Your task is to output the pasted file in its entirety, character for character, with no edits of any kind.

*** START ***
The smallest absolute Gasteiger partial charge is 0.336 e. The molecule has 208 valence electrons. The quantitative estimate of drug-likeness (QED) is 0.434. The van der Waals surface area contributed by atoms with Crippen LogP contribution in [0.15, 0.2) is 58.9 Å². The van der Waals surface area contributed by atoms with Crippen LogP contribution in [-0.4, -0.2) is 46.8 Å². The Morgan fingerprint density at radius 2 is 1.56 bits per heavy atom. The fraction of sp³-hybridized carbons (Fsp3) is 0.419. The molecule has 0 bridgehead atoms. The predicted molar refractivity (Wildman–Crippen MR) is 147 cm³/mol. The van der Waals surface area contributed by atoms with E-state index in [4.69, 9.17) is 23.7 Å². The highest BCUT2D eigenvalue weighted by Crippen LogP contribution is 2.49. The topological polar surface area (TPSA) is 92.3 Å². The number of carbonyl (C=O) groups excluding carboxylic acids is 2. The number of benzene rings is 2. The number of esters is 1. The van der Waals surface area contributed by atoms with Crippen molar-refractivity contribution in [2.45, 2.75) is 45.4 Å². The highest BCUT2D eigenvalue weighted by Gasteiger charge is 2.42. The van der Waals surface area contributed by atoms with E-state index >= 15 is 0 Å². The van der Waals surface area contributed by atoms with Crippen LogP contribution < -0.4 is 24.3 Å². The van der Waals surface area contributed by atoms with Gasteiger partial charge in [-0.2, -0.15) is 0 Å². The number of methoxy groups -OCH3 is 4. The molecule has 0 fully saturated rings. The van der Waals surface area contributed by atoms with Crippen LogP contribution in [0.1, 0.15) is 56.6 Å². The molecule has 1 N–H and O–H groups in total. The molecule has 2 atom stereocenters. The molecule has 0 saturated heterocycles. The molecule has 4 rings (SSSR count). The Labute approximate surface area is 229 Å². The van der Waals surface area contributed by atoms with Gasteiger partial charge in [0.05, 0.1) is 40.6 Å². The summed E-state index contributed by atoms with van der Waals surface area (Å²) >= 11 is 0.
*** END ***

The smallest absolute Gasteiger partial charge is 0.336 e. The molecule has 208 valence electrons. The quantitative estimate of drug-likeness (QED) is 0.434. The van der Waals surface area contributed by atoms with Crippen LogP contribution in [0.15, 0.2) is 58.9 Å². The van der Waals surface area contributed by atoms with Crippen LogP contribution in [-0.4, -0.2) is 46.8 Å². The Morgan fingerprint density at radius 2 is 1.56 bits per heavy atom. The fraction of sp³-hybridized carbons (Fsp3) is 0.419. The molecule has 0 bridgehead atoms. The predicted molar refractivity (Wildman–Crippen MR) is 147 cm³/mol. The van der Waals surface area contributed by atoms with E-state index in [4.69, 9.17) is 23.7 Å². The highest BCUT2D eigenvalue weighted by Crippen LogP contribution is 2.49. The topological polar surface area (TPSA) is 92.3 Å². The number of carbonyl (C=O) groups excluding carboxylic acids is 2. The number of benzene rings is 2. The number of esters is 1. The van der Waals surface area contributed by atoms with Crippen molar-refractivity contribution in [2.45, 2.75) is 45.4 Å². The highest BCUT2D eigenvalue weighted by Gasteiger charge is 2.42. The van der Waals surface area contributed by atoms with E-state index >= 15 is 0 Å². The van der Waals surface area contributed by atoms with Crippen LogP contribution < -0.4 is 24.3 Å². The van der Waals surface area contributed by atoms with Gasteiger partial charge in [-0.2, -0.15) is 0 Å². The number of methoxy groups -OCH3 is 4. The molecule has 0 fully saturated rings. The van der Waals surface area contributed by atoms with Crippen LogP contribution in [0.1, 0.15) is 56.6 Å². The molecule has 1 N–H and O–H groups in total. The molecule has 2 atom stereocenters. The molecule has 0 saturated heterocycles. The molecule has 4 rings (SSSR count). The Labute approximate surface area is 229 Å². The van der Waals surface area contributed by atoms with Gasteiger partial charge in [0.05, 0.1) is 40.6 Å². The summed E-state index contributed by atoms with van der Waals surface area (Å²) >= 11 is 0.